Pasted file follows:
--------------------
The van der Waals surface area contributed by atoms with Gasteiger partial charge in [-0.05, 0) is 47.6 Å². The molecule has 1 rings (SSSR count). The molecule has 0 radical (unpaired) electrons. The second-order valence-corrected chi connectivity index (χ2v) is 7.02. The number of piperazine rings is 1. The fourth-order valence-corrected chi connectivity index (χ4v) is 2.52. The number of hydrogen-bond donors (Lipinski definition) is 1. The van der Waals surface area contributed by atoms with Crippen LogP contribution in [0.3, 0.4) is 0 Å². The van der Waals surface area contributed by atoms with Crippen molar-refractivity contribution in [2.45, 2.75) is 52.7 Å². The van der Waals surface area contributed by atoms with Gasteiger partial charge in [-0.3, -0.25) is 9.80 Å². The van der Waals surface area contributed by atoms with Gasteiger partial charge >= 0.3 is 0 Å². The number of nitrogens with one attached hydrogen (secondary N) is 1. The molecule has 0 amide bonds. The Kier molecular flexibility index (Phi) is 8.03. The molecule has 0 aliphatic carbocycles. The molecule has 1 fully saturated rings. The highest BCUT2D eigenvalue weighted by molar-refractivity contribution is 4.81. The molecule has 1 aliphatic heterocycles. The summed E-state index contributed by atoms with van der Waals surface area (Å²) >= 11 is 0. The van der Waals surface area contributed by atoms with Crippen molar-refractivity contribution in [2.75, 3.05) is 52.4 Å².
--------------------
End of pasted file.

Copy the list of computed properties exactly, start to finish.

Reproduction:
The van der Waals surface area contributed by atoms with Gasteiger partial charge in [-0.05, 0) is 47.6 Å². The molecule has 1 rings (SSSR count). The molecule has 0 radical (unpaired) electrons. The second-order valence-corrected chi connectivity index (χ2v) is 7.02. The number of piperazine rings is 1. The fourth-order valence-corrected chi connectivity index (χ4v) is 2.52. The number of hydrogen-bond donors (Lipinski definition) is 1. The van der Waals surface area contributed by atoms with Crippen LogP contribution in [0.3, 0.4) is 0 Å². The van der Waals surface area contributed by atoms with Crippen molar-refractivity contribution in [2.45, 2.75) is 52.7 Å². The van der Waals surface area contributed by atoms with Gasteiger partial charge in [-0.3, -0.25) is 9.80 Å². The van der Waals surface area contributed by atoms with Gasteiger partial charge >= 0.3 is 0 Å². The number of nitrogens with one attached hydrogen (secondary N) is 1. The molecule has 0 amide bonds. The Kier molecular flexibility index (Phi) is 8.03. The molecule has 0 aliphatic carbocycles. The molecule has 1 fully saturated rings. The highest BCUT2D eigenvalue weighted by molar-refractivity contribution is 4.81. The molecule has 1 aliphatic heterocycles. The summed E-state index contributed by atoms with van der Waals surface area (Å²) >= 11 is 0. The van der Waals surface area contributed by atoms with Crippen molar-refractivity contribution in [2.75, 3.05) is 52.4 Å².